Another insulin question...

  1. Well, I made my first potentially dangerous screw-up in clinical last night.

    Pt is newly dx'd diabetic & receives:

    -a regularly scheduled dose 15 units Lispro @ 1700
    &
    -sliding scale Lispro once blood sugar hits 150

    So, the nurse says to me something to the effect of, "So, what we've been doing is taking his blood sugar, giving him his insulin, then he orders his dinner. Trays take about 30 minutes to come up." (I now know some warning bells should have gone off right there.)

    Take the blood sugar - it's 79. I give my standing 15 units Lispro with the nurse, we order the pts supper tray, I sat and shot the bull with him for awhile, then went out to the nurses station to catch up on some paperwork & watch for his tray. While I was going through his chart, my teacher stopped by & asked if I'd given the pt his Lispro, I told her yes & she asked, "And he's eating now?" I said, "We've ordered his tray - it should be here in about 20 minutes." She asked how long ago I'd given the insulin & I said about 20 minutes ago.

    Teacher immediately goes into panic, starts running toward my pt's room, asking me what the onset of Lispro is. I babbled like an idiot that I didn't know off-hand, that I knew I should know it, that I think it's 15 minutes, but I'm not sure.

    Well, pt's fine (thank God). Teacher tells me to go get him a snack to tide him over until tray comes up. While I'm in the kitchen getting the snack, I run into the nurse & tell her what's going on with my teacher. She kinda laughed it off, like it's no big deal. And it really didn't seem like a big deal - the pt was absolutely fine.

    But I know what my drug book says & I understand why my teacher was so upset...what happens in the real world? I'm starting to think a good rule of thumb is to always give insulin with a snack or wait until the tray comes up to give it...is that a good rule? Or do people just give insulin "around" the same time as meals are served?
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  2. 5 Comments

  3. by   clemmm78
    It's been a while since I worked on a medical floor, be we changed shift at 4, got out of report and into pts' rooms by 4:30, which is when I did my blood sugars and gave my insulins. The dinner trays came between 5 and 5:30. We had no choice to do it any other way because if we waited for the insulins and something happened with our 9 or 10 other patients, it could be forgotten. In all my years of nursing, I've never had anything untoward happen with that way of doing it.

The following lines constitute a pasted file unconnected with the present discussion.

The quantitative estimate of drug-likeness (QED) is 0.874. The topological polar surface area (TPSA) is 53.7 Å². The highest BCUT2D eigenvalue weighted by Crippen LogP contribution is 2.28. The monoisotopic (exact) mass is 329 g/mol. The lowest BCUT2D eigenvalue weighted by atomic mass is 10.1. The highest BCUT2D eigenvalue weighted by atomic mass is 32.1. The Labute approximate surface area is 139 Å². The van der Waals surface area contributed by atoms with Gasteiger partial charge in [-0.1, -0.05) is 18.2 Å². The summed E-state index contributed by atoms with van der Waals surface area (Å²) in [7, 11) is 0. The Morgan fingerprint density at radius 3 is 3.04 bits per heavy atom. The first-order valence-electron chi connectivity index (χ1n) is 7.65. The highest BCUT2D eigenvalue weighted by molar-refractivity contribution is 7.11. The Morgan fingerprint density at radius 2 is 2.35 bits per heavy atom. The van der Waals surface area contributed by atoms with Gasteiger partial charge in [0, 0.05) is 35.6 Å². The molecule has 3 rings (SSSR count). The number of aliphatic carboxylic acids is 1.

4. by   rita359
    Think the problem here is that the blood sugar was 79. Although that is in normal range it is near low end. If the insulin began to work he could become hypoglycemic easily. So watch your blood sugars and k now onset times for insulins and activity ranges. If his sugar was above 110 or so the instructor would not have reacted like that.
  5. by   RNfromMN
    Quote from rita359
    If his sugar was above 110 or so the instructor would not have reacted like that.
    That's right - I forgot she brought that up too. She used the example of 320, or something. That if the blood sugar had been that high, it wouldn't have been as big of a deal.
  6. by   LuvWounds
    I am a diabetic and a LPN. So I can speak on both sides of the fence. As a dibetic a nurse should know each pt normal range for him/her. For instance I am hypergycemic my normal is 150-200 most times.So 79 would have been tooooooooo low for ME. And now as a LPN you want to do your work and leave enough time for an emergengies. You must allso ALWAYS use your nursing judgement, know the onset of your insulins. If you as a student even as an established nurse don't feel comfortable with something don't do it. Ask questions and then do it if you feel comfortable and ONLY IF YOU feel comfortable. Thats your license on the line not the instructor or the other nurse, etc. Life is an on-going learning process and just because you entered nursing does the wheel of life spin any differently. Medcine and science change everyday, remember that when ever you feel that your question may me considered by other as dumb, minute or what have you.
  7. by   Beary-nice
    We usually give lispro and aspart insulin right when the meal tray is at the bedside and the patient is eating. I know it doesn't work for every situation but that is our rule of thumb at our facility.

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